Correction: This story incorrectly spelled the name of a pet sitter. He is James Sidbury, not James Sidburn.
With sweltering temperatures settling on the Triangle already, the heat is on pet owners to stay vigilant in keeping their critters safe. We asked some veterinarians and pet sitters for tips.
In the car? No way
Not even for a few minutes: When it’s hot out, it’s more critical than ever not to leave animals in vehicles or expose them to direct sunlight without shade, said Dr. Dan Johnson, a veterinarian at Avian and Exotic Animal Care in Raleigh.
Plus, it’s now against the law. The North Carolina General Assembly passed a bill last year permitting rescue workers to break into a hot car to remove an animal. If you see an animal in a hot vehicle, say something. If the animal’s owners cannot be notified, call 911.
Cracking a window or parking in the shade doesn't make a difference, said Darci VanderSlik of the Wake County SPCA.
Outside? Shade and water
Living outside: All domesticated animals – even tropical or desert species – need weeks to adjust to harsh temperatures, Johnson said. If they are acclimated to the weather, be vigilant in refilling water and provide an area for shade.
Even animals that live in outdoor hutches or pens year-round, like rabbits, need extra attention in the summer and a shaded area within the cage.
Going for a walk: Opt to walk dogs in the morning or evening when temperature and humidity are lower, and shorten the walks, especially those midday, said Dr. Claire Hohenwarter, a Wilmington veterinarian.
“If it’s hot out there for you, they’re in fur coats, so it’s hotter for them,” said James Sidbury of Raleighwood Pet Sitting. Also, allow dogs to walk on grass, which is easier on their paws than hot, artificial surfaces. Following a walk, coax your pet to drink plenty of water but monitor their water intake to prevent uncomfortable bloating.
Inside? Close the curtains
Hot house: When leaving an animal at home, make sure it has access to windowless places, which provide relief from hot sunlight. Summer haircuts for dogs and regularly brushing your cat or small mammal will allow them to cool down naturally. However, shaved animals will require pet-approved sun screen, said VanderSlik.
Thunder: Thunderstorms are common during the summer and can startle anxious animals, even those inside. Pet owners should close doors and windows to stifle the noise and provide pets with a place to hide their heads. Products like Thundershirt, a snug jacket for dogs, can be used to comfort skittish animals during storms.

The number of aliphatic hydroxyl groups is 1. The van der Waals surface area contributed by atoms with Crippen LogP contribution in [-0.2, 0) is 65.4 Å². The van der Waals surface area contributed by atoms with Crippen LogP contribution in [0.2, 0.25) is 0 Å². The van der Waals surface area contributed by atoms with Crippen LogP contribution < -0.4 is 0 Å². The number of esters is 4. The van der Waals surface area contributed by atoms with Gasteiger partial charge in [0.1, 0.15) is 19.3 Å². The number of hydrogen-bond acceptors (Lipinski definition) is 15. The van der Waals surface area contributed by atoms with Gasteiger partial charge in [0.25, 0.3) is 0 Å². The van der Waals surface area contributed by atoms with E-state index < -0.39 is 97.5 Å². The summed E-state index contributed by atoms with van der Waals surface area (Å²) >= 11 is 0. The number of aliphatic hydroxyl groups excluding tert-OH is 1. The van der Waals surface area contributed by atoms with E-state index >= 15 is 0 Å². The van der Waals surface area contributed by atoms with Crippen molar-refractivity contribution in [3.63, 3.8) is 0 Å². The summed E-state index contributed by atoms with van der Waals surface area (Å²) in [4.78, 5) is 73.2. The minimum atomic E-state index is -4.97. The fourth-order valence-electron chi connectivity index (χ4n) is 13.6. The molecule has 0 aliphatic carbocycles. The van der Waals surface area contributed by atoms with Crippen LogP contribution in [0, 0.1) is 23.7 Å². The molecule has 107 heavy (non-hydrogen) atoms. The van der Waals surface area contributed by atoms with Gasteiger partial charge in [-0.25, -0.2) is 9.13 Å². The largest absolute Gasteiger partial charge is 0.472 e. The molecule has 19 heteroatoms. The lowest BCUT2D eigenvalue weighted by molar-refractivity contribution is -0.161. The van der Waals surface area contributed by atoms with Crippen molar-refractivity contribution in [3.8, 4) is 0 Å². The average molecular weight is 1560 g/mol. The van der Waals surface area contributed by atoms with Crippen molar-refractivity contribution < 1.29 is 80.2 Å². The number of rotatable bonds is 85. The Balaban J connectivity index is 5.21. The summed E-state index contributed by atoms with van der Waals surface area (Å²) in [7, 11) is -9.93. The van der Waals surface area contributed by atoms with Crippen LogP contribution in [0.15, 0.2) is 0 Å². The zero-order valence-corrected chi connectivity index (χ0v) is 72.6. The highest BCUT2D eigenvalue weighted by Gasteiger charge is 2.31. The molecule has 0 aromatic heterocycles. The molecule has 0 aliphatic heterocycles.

Cookouts: Outdoor celebrations can be fun with pets, but present many hazards. When using a grill, leash your dog and ask someone else to entertain it far from your cooking space. Don’t leave any harmful substances in reach of your pets, including lighter fluid, alcohol, insect repellant and coals. And remember – they can jump. Keep animal treats on hand and ask guests to refrain from feeding other food to pets.
Johnson said it’s important to keep birds away from fumes produced by grills, citronella candles and tiki torches.
Fireworks: Loud noises can startle animals, so refrain from bringing them along to firework displays. If you’re leaving skittish pets at home on the Fourth, leave them in an interior room and turn on the television, fan or other white noise to drown out the sounds, VanderSlik said.
At the beach: Keep your dog from drinking ocean or pool water, which can cause digestive problems, Hohenwarter said. And be sure to pick up after your dog at the beach, because failure to do so can spread parasites. Never assume a dog can swim and consider outfitting your dog with a canine life vest if it will be near deep water or on a boat.
Get a good sitter
A good sitter: Vacationing without your pet can be stressful for the animal if it is not familiar with its temporary caretaker.
It is best for the pet sitter to meet the animals with the owner, prior to the sitter’s first visit, said Sidbury. This lets pets know the sitter is not a threat. Frequent communication between the sitter and the owner is also important in monitoring pets’ changes in behavior, which can be indicative of larger problems, he said.
“Exotic animals can hide signs of disease better than a dog or cat, and many exotics are nervous about strangers or particular about the way food is presented,” Johnson said. “Leave your pet sitter plenty of your pets’ regular diet, and make sure your pet sitter knows what danger signs to look for while you are away.”
Going along: It is unwise to travel with a pet on airlines during the summer, said Hohenwarter, because layovers can be long and animals might get stuck in the heat. When traveling by car, be sure your animal is properly medicated if it has anxiety or motion sickness.
“Don’t put them in a situation that stresses them out,” Hohenwarter said.